When Shawna’s oldest son hit his teens, things got real. Nonverbal and on the more severe end of the spectrum, his frustration combined with his physical strength made it increasingly difficult to keep him safe and to keep targets of his anger safe as well.  When he was 17, the Hansons found themselves in the heartbreaking position of seeking out-of-home placement and treatment. 

Montana’s health care system is not prepared to handle people with serious behavioral needs on top of a developmental diagnosis.  The solution is to send the child out of state until an in-state option can be created. For the Hansons, this painful process took 15 months. For other Montana families, right now, it is taking years. Connecting, through the MT F2F, with Montana families struggling with similar situations has enriched and informed Shawna’s life and choices.

Shawna has degrees in English and journalism. She is the outreach coordinator for Montana’s state assistive technology program, MonTECH.  She serves on the board of the Missoula Developmental Service Corporation and the board of Proactive Living Facility, a grassroots effort to build a group home in Ronan for men with autism.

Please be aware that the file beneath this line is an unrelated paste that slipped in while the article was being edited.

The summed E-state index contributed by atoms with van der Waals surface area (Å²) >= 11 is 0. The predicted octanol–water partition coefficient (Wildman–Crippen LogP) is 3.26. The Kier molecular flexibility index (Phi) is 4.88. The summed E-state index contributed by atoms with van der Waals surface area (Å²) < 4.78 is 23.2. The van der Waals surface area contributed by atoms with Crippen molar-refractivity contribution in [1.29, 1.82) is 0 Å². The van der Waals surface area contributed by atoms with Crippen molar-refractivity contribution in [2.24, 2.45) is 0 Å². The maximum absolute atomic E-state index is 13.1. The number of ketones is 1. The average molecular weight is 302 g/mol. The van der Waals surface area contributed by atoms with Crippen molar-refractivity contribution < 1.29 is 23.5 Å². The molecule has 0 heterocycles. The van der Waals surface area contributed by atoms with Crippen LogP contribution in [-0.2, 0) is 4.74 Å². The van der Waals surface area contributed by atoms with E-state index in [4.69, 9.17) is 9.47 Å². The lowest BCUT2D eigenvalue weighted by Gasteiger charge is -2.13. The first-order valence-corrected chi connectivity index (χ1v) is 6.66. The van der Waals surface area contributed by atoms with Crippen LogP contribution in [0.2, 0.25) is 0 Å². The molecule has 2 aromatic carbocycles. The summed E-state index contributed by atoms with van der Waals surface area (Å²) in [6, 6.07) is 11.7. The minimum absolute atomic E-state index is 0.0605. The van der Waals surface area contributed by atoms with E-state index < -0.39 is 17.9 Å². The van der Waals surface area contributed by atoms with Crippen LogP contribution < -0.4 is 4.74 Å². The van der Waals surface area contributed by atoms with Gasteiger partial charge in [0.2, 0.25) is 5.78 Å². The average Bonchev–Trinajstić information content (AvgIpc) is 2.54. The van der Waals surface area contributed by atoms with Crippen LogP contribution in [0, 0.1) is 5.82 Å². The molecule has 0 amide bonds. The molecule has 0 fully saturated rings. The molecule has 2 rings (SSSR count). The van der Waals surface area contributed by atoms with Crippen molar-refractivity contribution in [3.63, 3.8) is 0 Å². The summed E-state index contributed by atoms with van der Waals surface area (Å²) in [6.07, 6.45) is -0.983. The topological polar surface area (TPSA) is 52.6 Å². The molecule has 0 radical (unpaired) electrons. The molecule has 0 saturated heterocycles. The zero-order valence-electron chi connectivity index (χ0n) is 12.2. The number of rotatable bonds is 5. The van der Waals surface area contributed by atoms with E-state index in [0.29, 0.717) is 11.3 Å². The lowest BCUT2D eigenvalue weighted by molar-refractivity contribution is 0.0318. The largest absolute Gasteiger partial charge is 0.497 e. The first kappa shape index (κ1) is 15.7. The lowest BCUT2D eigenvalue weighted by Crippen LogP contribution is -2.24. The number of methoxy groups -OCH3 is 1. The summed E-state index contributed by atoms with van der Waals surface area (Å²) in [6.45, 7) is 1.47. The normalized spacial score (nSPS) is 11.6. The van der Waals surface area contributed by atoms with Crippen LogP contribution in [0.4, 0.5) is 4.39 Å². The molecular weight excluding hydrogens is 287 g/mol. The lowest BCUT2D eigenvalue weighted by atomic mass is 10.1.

Suzanne BancaleSuzanne Bancale, Family Navigator

Suzanne remembers well the feeling of being overwhelmed and overloaded, of “what do I do with this child”. So many times she found herself there, and somehow would gather enough courage and energy to search for help. Through the challenges her child faced, she learned to connect to community services. She would say, “There’s not a rock, stone, pebble or twig that I would not overturn in search of help for my child’s needs.”

Suzanne is mom to five children ranging in age from 13 to 23 including three university students, and wife to Mark. Her kids have grown up in the Missoula community, schools, and Scouts. She has personal experience navigating IEPs and Behavioral Intervention Plans, and teaming with medical and mental health providers.